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CD4(+)CD25(+) T cells in mice and rats are capable of transferring protection against organ-specific autoimmune disease and colitis and suppressing the proliferation of other T cells after polyclonal stimulation in vitro. Here we describe the existence in humans of CD4(+)CD25(+) T cells with the same in vitro characteristics. CD4(+)CD8(-)CD25(+) T cells are present in both the thymus and peripheral blood of humans ( approximately 10 % of CD4(+)CD8(-) T cells), proliferate poorly in response to mitogenic stimulation and suppress the proliferation of CD4(+)CD25(-) cells in co-culture. This suppression requires cell contact and can be overcome by the addition of exogenous IL-2. CD4(+)CD25(+) cells from thymus and blood were poor producers of IL-2 and IFN-gamma, and suppressed the levels of these cytokines produced by CD4(+)CD25(-) cells. However, CD4(+)CD25(+) PBL produced higher levels of IL-4 and similar amounts of IL-10 as CD4(+)CD25(-) cells. Regulatory CD4(+)CD25(+) T cells have an activated phenotype in the thymus with expression of CTLA-4 and CD122 (IL-2Rbeta). The fact that CD4(+)CD25(+) regulatory T cells are present with a similar frequency in the thymus of humans, rats and mice, suggests that the role of these cells in the maintenance of immunological tolerance is an evolutionarily conserved mechanism.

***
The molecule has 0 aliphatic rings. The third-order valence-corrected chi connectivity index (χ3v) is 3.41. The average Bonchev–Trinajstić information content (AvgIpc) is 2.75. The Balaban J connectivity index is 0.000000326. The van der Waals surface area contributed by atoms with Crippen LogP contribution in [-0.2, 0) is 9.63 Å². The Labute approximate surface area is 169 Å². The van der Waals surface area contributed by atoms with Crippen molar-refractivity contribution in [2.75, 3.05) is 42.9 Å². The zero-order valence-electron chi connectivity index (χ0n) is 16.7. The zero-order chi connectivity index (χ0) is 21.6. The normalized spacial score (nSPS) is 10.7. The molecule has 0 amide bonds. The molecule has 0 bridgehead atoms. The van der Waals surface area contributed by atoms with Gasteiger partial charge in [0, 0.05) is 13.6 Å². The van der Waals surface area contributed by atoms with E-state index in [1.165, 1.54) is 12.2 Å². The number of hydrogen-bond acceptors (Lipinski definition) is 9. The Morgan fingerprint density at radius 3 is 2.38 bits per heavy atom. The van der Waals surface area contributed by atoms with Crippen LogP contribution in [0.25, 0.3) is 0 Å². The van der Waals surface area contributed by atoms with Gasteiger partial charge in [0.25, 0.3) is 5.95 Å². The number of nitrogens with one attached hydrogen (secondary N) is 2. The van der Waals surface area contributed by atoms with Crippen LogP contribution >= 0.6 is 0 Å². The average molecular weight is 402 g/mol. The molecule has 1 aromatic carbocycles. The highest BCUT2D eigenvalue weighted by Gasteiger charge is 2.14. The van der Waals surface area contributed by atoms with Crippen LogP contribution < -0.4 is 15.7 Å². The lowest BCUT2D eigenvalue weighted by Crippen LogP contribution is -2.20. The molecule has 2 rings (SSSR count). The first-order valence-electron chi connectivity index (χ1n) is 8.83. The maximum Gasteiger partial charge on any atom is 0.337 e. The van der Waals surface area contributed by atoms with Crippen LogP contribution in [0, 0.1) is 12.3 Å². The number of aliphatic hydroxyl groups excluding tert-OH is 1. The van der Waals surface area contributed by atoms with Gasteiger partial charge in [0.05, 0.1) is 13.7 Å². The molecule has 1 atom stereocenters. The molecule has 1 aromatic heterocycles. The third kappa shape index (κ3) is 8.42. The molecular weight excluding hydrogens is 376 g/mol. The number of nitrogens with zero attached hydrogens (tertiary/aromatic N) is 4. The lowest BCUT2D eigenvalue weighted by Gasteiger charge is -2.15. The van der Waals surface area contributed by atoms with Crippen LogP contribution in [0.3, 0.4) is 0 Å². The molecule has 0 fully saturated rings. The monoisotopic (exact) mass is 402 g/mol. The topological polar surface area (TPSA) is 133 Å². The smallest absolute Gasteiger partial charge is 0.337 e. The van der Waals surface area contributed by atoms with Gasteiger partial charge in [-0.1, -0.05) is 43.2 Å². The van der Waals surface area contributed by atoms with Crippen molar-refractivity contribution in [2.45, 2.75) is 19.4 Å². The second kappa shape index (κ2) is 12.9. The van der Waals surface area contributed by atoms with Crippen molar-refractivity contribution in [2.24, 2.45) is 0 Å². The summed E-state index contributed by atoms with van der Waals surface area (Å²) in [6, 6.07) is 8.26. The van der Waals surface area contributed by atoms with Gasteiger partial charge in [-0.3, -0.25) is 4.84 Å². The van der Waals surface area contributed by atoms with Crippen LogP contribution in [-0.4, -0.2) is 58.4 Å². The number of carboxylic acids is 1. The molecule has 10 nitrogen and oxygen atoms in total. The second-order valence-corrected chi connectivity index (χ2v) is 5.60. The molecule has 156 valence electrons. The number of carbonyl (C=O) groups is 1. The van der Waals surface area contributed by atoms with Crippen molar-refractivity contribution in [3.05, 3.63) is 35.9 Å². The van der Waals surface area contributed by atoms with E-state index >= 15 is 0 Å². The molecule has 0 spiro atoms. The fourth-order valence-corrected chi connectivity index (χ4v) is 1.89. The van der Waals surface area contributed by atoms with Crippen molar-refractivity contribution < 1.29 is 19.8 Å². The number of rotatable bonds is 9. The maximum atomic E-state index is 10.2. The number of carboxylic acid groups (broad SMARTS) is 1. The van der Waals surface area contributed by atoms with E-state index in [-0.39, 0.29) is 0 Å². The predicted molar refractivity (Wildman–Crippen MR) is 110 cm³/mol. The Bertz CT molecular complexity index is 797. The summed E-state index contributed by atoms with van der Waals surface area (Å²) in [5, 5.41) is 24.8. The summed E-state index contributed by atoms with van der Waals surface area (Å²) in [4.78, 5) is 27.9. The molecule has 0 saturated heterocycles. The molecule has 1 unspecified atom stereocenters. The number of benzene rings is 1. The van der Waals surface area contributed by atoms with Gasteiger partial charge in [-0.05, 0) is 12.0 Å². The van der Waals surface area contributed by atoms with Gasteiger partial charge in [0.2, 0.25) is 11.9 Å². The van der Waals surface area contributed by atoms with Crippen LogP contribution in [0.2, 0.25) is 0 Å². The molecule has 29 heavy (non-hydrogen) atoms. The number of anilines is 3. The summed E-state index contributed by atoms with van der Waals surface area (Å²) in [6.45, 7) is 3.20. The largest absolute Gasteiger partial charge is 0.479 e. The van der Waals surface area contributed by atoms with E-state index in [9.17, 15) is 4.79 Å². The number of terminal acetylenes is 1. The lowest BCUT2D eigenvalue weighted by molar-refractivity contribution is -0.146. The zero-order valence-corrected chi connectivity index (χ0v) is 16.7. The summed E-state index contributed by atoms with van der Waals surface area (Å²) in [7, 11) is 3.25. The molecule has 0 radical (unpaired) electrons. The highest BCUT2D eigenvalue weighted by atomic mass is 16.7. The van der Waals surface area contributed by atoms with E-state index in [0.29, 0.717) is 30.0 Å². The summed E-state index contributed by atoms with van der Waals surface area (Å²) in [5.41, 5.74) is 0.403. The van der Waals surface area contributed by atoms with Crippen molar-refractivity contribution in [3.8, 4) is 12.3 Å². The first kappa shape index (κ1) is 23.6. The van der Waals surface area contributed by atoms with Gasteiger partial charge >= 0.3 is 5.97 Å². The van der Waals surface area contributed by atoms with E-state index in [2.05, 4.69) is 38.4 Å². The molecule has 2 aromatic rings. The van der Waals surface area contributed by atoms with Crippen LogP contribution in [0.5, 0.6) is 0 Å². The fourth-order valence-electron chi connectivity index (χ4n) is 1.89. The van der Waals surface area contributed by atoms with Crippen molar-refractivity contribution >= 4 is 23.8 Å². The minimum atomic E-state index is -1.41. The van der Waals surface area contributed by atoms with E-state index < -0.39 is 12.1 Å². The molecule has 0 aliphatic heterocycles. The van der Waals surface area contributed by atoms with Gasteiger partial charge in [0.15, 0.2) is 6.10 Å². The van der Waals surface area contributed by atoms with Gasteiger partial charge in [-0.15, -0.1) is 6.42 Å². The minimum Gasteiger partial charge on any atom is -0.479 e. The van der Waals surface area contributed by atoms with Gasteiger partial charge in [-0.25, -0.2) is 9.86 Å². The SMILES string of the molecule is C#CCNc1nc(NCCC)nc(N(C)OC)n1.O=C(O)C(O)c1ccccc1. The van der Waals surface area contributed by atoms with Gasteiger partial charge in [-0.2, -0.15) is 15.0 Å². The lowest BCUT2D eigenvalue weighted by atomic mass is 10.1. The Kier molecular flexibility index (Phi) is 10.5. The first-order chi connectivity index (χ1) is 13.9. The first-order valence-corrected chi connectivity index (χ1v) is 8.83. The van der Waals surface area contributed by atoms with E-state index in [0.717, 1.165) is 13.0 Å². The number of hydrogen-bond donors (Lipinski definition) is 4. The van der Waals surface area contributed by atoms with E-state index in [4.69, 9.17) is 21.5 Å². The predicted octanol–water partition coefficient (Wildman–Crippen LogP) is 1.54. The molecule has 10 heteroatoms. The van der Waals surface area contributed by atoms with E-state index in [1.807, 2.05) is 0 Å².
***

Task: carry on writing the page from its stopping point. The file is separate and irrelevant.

Original publication




Journal article


Eur J Immunol

Publication Date





1247 - 1254


Autoimmunity, CD4 Antigens, CD4-Positive T-Lymphocytes, Cell Communication, Cell Division, Cells, Cultured, Coculture Techniques, Flow Cytometry, Humans, Immune Tolerance, Interferon-gamma, Interleukin-10, Interleukin-2, Ionomycin, Lymphocyte Activation, Mitogens, Receptors, Interleukin-2, T-Lymphocytes, Tetradecanoylphorbol Acetate, Thymus Gland